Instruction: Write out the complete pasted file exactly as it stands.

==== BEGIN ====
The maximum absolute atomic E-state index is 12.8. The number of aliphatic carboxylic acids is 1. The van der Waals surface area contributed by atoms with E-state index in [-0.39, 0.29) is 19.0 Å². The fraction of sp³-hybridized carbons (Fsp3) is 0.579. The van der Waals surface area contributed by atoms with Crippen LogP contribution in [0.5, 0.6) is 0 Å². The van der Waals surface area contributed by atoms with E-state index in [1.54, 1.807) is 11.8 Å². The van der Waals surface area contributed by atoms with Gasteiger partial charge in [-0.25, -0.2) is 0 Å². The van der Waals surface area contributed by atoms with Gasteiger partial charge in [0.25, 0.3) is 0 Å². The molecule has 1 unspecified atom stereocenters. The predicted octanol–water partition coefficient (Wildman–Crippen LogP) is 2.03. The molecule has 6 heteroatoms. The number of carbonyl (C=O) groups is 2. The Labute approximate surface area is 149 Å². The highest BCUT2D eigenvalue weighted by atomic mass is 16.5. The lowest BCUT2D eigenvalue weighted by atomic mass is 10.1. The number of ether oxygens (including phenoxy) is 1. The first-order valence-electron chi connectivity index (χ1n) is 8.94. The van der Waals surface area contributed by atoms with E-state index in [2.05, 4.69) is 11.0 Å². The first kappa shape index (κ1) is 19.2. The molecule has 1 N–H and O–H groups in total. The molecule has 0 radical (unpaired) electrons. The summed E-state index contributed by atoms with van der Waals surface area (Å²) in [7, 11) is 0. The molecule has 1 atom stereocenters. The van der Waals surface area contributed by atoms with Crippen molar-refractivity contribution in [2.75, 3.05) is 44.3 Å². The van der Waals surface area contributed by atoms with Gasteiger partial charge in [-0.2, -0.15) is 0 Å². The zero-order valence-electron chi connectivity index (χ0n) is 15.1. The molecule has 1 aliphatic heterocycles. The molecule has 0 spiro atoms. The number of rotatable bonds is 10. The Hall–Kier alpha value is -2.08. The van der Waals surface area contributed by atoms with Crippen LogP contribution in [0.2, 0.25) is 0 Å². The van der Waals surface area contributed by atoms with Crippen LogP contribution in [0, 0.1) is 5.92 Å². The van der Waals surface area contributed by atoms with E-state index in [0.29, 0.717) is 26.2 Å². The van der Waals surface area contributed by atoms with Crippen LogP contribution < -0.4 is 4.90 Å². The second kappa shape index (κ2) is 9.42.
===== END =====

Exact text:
The maximum absolute atomic E-state index is 12.8. The number of aliphatic carboxylic acids is 1. The van der Waals surface area contributed by atoms with E-state index in [-0.39, 0.29) is 19.0 Å². The fraction of sp³-hybridized carbons (Fsp3) is 0.579. The van der Waals surface area contributed by atoms with Crippen LogP contribution in [0.5, 0.6) is 0 Å². The van der Waals surface area contributed by atoms with E-state index in [1.54, 1.807) is 11.8 Å². The van der Waals surface area contributed by atoms with Gasteiger partial charge in [-0.25, -0.2) is 0 Å². The van der Waals surface area contributed by atoms with Gasteiger partial charge in [0.25, 0.3) is 0 Å². The molecule has 1 unspecified atom stereocenters. The predicted octanol–water partition coefficient (Wildman–Crippen LogP) is 2.03. The molecule has 6 heteroatoms. The number of carbonyl (C=O) groups is 2. The Labute approximate surface area is 149 Å². The highest BCUT2D eigenvalue weighted by atomic mass is 16.5. The lowest BCUT2D eigenvalue weighted by atomic mass is 10.1. The number of ether oxygens (including phenoxy) is 1. The first-order valence-electron chi connectivity index (χ1n) is 8.94. The van der Waals surface area contributed by atoms with E-state index in [2.05, 4.69) is 11.0 Å². The first kappa shape index (κ1) is 19.2. The molecule has 1 N–H and O–H groups in total. The molecule has 0 radical (unpaired) electrons. The summed E-state index contributed by atoms with van der Waals surface area (Å²) in [7, 11) is 0. The molecule has 1 atom stereocenters. The van der Waals surface area contributed by atoms with Crippen molar-refractivity contribution in [2.75, 3.05) is 44.3 Å². The van der Waals surface area contributed by atoms with Gasteiger partial charge in [-0.2, -0.15) is 0 Å². The zero-order valence-electron chi connectivity index (χ0n) is 15.1. The molecule has 1 aliphatic heterocycles. The molecule has 0 spiro atoms. The number of rotatable bonds is 10. The Hall–Kier alpha value is -2.08. The van der Waals surface area contributed by atoms with Crippen LogP contribution in [0.2, 0.25) is 0 Å². The van der Waals surface area contributed by atoms with Crippen LogP contribution in [0, 0.1) is 5.92 Å². The van der Waals surface area contributed by atoms with E-state index in [0.29, 0.717) is 26.2 Å². The van der Waals surface area contributed by atoms with Crippen LogP contribution < -0.4 is 4.90 Å². The second kappa shape index (κ2) is 9.42.